If conditions improve, the launch will be take place at 6:05 p.m. EST (2305 GMT) today – 10 February.
The mission will end with an ambitious rocket landing attempt on a floating platform in the Atlantic Ocean.
It is the second time the Deep Space Climate Observatory mission has been delayed after a radar malfunction on Sunday.
The $340 million DSCOVR mission is a partnership between NASA, NOAA and the US Air Force. As Space.com explains:
The spacecraft is designed to alert scientists 15 to 60 minutes before a potentially dangerous solar storm could impact Earth. Bad space weather can harm satellites in orbit and even disrupt power grids on the planet, potentially knocking out electricity for a wide swath of Earth. Early warning systems can help guard against those potentially harmful issues, experts have said.
DSCOVR will orbit at approximately 1.6 million kilometres from Earth, with enough fuel to last for five years.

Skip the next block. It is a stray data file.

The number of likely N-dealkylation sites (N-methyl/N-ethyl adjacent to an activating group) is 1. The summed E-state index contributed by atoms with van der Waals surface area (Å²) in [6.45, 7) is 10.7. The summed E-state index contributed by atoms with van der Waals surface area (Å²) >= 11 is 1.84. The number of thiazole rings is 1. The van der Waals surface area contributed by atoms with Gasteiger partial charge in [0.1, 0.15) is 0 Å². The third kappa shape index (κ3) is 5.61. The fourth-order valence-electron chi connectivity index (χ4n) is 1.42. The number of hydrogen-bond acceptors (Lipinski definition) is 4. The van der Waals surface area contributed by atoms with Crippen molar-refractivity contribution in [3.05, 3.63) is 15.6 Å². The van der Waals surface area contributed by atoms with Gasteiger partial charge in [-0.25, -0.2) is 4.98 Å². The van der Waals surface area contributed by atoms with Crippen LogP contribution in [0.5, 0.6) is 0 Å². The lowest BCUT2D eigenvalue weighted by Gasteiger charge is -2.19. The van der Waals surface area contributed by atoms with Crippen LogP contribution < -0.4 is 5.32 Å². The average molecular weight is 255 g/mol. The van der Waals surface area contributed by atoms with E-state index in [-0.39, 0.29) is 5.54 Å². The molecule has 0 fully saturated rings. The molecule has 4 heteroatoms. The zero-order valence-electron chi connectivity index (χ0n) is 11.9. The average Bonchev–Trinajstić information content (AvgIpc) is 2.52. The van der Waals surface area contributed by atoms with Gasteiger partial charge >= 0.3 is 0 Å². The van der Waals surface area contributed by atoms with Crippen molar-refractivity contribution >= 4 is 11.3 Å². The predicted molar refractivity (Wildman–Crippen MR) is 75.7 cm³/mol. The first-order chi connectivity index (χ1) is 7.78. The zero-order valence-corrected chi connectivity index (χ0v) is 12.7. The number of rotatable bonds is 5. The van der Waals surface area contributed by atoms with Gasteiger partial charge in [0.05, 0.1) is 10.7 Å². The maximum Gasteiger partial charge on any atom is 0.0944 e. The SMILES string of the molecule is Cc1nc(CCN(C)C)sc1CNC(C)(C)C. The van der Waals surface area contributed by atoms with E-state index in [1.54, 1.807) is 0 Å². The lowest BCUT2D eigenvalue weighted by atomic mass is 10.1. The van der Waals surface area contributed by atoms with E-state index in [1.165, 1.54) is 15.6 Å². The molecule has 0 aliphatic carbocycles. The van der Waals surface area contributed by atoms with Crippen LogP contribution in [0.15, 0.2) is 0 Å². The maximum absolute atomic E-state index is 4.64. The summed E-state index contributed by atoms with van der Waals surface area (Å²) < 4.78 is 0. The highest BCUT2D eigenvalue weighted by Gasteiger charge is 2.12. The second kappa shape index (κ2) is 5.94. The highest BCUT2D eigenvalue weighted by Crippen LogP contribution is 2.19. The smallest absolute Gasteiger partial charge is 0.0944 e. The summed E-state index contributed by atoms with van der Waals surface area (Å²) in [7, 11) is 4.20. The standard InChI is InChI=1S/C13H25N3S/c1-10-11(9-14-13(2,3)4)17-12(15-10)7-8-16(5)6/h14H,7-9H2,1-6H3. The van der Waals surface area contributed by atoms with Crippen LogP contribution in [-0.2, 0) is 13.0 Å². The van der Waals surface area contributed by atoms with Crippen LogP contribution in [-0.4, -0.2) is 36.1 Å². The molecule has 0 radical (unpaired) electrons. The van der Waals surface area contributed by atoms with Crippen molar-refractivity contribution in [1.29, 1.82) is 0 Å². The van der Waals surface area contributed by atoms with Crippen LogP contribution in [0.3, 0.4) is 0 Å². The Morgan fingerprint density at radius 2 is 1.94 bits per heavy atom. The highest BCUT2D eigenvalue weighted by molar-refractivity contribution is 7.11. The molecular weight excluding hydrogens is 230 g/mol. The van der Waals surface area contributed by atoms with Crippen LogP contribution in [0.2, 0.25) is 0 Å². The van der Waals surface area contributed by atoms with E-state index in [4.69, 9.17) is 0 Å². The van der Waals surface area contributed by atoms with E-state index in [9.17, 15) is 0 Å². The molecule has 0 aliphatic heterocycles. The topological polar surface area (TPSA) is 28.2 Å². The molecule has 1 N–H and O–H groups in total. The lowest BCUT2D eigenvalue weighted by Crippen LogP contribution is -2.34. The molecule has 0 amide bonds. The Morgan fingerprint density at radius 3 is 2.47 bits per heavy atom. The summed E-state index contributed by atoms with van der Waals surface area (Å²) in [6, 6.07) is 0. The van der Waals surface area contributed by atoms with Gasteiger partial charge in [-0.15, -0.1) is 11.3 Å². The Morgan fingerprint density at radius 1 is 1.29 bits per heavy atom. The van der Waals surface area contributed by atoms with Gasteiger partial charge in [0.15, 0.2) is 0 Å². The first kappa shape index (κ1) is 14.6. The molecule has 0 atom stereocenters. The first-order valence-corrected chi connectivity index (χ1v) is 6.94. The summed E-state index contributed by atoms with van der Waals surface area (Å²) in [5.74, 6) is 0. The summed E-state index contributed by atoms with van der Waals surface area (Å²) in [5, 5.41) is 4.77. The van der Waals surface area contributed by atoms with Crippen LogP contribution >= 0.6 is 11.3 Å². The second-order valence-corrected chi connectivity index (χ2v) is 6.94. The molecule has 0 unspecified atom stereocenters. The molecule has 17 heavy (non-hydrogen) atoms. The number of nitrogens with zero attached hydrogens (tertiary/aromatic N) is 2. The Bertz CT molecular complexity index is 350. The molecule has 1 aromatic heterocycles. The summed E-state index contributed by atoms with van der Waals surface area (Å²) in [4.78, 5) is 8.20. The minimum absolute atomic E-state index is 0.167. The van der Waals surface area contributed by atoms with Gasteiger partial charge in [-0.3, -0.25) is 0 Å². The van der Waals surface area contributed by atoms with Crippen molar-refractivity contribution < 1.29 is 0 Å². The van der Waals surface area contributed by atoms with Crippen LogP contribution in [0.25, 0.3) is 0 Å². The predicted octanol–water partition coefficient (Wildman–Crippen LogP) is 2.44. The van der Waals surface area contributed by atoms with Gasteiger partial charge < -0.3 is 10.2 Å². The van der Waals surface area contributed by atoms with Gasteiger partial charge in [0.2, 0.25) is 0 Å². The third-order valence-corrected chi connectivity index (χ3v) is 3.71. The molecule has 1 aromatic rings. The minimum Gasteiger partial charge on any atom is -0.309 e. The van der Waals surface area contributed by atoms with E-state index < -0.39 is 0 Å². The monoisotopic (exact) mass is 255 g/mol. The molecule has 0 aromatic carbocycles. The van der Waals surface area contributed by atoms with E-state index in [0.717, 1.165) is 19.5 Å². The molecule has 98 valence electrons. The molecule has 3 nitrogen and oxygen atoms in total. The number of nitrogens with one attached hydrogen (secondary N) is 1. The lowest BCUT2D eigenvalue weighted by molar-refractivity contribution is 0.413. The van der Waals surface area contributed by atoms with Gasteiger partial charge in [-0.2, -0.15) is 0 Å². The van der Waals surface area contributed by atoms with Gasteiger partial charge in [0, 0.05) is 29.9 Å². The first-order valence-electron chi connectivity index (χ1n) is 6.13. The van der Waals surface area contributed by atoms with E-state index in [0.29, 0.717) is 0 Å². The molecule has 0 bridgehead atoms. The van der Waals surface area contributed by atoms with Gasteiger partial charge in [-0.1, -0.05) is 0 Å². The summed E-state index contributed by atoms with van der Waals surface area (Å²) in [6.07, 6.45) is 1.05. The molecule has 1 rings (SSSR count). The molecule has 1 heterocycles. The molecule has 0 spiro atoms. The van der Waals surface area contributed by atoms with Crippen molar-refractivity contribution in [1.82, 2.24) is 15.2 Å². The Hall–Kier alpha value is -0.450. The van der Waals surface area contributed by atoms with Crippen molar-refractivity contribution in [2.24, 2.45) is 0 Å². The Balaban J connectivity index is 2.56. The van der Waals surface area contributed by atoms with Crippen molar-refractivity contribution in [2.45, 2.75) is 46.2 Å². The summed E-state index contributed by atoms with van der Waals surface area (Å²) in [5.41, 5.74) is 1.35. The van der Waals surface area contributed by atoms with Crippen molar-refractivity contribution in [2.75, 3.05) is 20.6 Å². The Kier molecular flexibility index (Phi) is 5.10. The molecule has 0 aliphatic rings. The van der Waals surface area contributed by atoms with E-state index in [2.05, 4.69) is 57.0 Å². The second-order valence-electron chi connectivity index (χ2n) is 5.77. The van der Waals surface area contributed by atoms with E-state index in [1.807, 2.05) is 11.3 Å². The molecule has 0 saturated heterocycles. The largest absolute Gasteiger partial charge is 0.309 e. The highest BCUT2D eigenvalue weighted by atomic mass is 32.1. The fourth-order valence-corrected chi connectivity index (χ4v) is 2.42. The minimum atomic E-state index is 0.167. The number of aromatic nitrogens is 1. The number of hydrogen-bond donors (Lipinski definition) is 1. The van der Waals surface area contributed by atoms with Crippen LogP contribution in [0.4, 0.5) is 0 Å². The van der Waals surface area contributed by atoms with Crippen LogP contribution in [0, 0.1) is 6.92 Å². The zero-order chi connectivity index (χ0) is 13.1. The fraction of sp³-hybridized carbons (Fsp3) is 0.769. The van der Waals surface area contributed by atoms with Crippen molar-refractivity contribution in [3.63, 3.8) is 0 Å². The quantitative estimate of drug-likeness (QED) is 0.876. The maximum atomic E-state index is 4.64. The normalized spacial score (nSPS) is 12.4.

The mission will be SpaceX’s second attempt in two months to land a rocket to prove reusable rocket technology is possible. The previous attempt failed when the rocket came in too fast, smashed into the platform and exploded.
You can watch the launch live on the mission website.
Bill Condie is a science journalist based in Adelaide, Australia.
Read science facts, not fiction...
There’s never been a more important time to explain the facts, cherish evidence-based knowledge and to showcase the latest scientific, technological and engineering breakthroughs. Cosmos is published by The Royal Institution of Australia, a charity dedicated to connecting people with the world of science. Financial contributions, however big or small, help us provide access to trusted science information at a time when the world needs it most. Please support us by making a donation or purchasing a subscription today.